She says its 35 percent commission rate a challenging model, as they don’t have 35 percent to spare due to the high-quality nature of Burger Burger’s ingredients.

“We make decisions around products we purchase that I refuse to back down on – free-range meat, all of our packaging, it costs money. People say, businesses need to take more responsibility around consumables and packaging? And I’m like, ‘Sure, but at the moment it’s so much more expensive so there is a material cost associated with making that stance. We just moved our fish supplier to a family run fishery in Gisborne because we wanted to provide the best quality possible and that costs money. It all costs money and margins are so tight.”

Emerald Gilmour, Mimi’s mother, raises a few counter points in terms of the challenges hospitality businesses are facing in 2019, alongside digital disruptions.

“Certainly, the rise of the food delivery companies is a problem, but I consider the main two issues are that the rents are now too high for a business to thrive and that the whole industry, per se, is saturated,” she said. “Somehow a lot of people, on a wing and a prayer, have launched themselves into restaurants with no real idea of what is involved, either from a financial, practical, or business point of view and sadly, a very high proportion lose their shirts.

“I consider that the foreign-owned food delivery business being allowed to operate here, paying practically no tax and giving their employees no security, is an outrage and benefits no one in New Zealand.”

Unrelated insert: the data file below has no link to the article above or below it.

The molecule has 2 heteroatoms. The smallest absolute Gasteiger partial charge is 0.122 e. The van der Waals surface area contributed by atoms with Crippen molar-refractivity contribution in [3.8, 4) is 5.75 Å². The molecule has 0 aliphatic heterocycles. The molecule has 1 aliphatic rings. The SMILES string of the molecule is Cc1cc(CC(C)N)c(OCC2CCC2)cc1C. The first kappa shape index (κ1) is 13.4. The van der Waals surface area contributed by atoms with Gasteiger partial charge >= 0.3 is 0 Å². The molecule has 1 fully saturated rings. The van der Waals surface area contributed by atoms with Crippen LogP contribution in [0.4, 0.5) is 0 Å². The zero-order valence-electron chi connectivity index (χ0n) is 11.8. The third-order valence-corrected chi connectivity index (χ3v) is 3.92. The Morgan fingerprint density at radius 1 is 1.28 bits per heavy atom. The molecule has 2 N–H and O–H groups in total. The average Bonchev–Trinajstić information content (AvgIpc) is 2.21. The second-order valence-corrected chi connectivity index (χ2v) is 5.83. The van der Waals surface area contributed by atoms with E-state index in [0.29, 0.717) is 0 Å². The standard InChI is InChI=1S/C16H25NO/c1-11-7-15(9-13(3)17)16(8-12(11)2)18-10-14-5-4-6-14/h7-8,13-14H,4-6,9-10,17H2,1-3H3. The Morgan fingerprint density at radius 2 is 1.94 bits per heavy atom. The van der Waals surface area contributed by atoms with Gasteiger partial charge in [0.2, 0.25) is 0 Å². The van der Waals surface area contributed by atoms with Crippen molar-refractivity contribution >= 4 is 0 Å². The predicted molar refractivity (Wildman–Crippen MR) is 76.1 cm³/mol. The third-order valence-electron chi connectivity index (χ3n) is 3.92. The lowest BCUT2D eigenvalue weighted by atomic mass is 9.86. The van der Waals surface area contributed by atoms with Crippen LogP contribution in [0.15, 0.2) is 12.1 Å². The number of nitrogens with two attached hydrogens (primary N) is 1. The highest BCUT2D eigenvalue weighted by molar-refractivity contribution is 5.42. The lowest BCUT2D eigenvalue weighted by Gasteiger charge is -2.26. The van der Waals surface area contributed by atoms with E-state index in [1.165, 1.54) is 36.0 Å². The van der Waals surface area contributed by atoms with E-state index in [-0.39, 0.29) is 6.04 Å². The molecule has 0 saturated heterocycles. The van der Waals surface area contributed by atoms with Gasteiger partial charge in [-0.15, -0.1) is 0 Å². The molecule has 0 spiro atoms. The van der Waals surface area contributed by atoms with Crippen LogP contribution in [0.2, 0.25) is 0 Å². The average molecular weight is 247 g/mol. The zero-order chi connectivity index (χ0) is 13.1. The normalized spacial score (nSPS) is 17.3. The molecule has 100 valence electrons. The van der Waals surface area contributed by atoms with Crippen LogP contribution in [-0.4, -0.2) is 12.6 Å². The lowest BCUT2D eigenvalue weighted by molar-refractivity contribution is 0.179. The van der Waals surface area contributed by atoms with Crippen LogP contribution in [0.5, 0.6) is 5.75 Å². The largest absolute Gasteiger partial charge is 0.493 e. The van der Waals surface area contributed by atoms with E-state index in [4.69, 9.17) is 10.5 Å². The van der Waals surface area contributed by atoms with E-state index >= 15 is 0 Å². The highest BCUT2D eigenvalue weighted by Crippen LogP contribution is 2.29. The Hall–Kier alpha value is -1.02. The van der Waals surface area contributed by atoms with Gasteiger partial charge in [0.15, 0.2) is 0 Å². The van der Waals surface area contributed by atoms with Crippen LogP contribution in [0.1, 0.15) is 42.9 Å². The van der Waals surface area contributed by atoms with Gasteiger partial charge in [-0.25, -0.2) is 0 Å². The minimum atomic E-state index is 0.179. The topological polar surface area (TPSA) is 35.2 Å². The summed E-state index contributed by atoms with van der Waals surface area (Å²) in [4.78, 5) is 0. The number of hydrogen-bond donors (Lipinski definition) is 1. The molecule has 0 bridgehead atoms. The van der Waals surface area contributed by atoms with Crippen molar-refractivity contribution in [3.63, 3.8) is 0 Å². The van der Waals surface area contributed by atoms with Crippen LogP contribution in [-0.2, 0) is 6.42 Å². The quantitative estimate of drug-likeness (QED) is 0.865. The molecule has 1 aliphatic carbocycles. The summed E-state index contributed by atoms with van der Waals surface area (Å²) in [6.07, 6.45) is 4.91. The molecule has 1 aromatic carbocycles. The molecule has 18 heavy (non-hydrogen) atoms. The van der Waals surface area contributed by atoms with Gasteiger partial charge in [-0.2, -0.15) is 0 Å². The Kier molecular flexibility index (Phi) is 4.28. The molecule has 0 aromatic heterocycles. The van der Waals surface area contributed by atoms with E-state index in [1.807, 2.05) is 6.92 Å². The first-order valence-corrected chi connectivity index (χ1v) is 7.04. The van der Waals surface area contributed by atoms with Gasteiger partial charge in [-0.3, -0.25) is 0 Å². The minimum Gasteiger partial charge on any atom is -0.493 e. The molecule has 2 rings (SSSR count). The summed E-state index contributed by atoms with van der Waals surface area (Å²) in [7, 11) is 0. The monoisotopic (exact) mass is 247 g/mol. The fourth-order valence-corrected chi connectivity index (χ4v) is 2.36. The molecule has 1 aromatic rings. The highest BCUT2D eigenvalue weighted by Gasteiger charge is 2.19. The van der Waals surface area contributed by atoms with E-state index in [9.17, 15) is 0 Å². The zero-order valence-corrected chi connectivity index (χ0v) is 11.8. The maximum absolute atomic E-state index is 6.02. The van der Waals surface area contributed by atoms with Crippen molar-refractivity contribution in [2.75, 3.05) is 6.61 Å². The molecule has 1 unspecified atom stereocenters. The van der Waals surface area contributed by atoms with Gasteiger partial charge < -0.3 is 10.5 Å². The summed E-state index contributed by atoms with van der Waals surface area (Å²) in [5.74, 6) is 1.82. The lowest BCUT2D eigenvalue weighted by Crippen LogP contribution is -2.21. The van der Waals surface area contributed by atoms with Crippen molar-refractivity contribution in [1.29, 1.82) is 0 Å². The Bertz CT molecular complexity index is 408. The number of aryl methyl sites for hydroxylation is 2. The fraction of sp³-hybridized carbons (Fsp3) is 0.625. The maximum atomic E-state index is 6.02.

One way Burger Burger has been counteracting people’s tendency to stay home is organising more experiential activations at its stores. A blind date event held at its stores on Valentine’s day this year had 300 people come along to be set up with a stranger – over a burger, of course.

Gilmour says she’s looking to up the ante on what can encourage more face-to-face interactions, be it beer tastings, book clubs or bingo. Overall, she says she wants there to be opportunities for people to experience Burger Burger in a different way.

“I think that it’s getting harder for people to meet because we don’t go out so much anymore – we all go home and watch Netflix and sit on our phones and prejudge everybody through going and stalking them on Facebook and overthink it, when we should just get drunk and pash them in a bar,” she says. “People are like, ‘How did you meet your husband?’ I was drunk in a bar. Bring those days back.”

It’s all about perspective

While Gilmour often demonstrates fearlessness in business, she’s also had to call on that bravery in her personal life, too. Her first daughter, Olympia, experienced a massive brain trauma before birth. There is still no medical explanation for what caused this, but it means she requires around-the-clock care from a dedicated team of helpers while her parents run the operations of Burger Burger.

Gilmour says what’s happened has given her an enlightened perspective on what really matters, especially in business.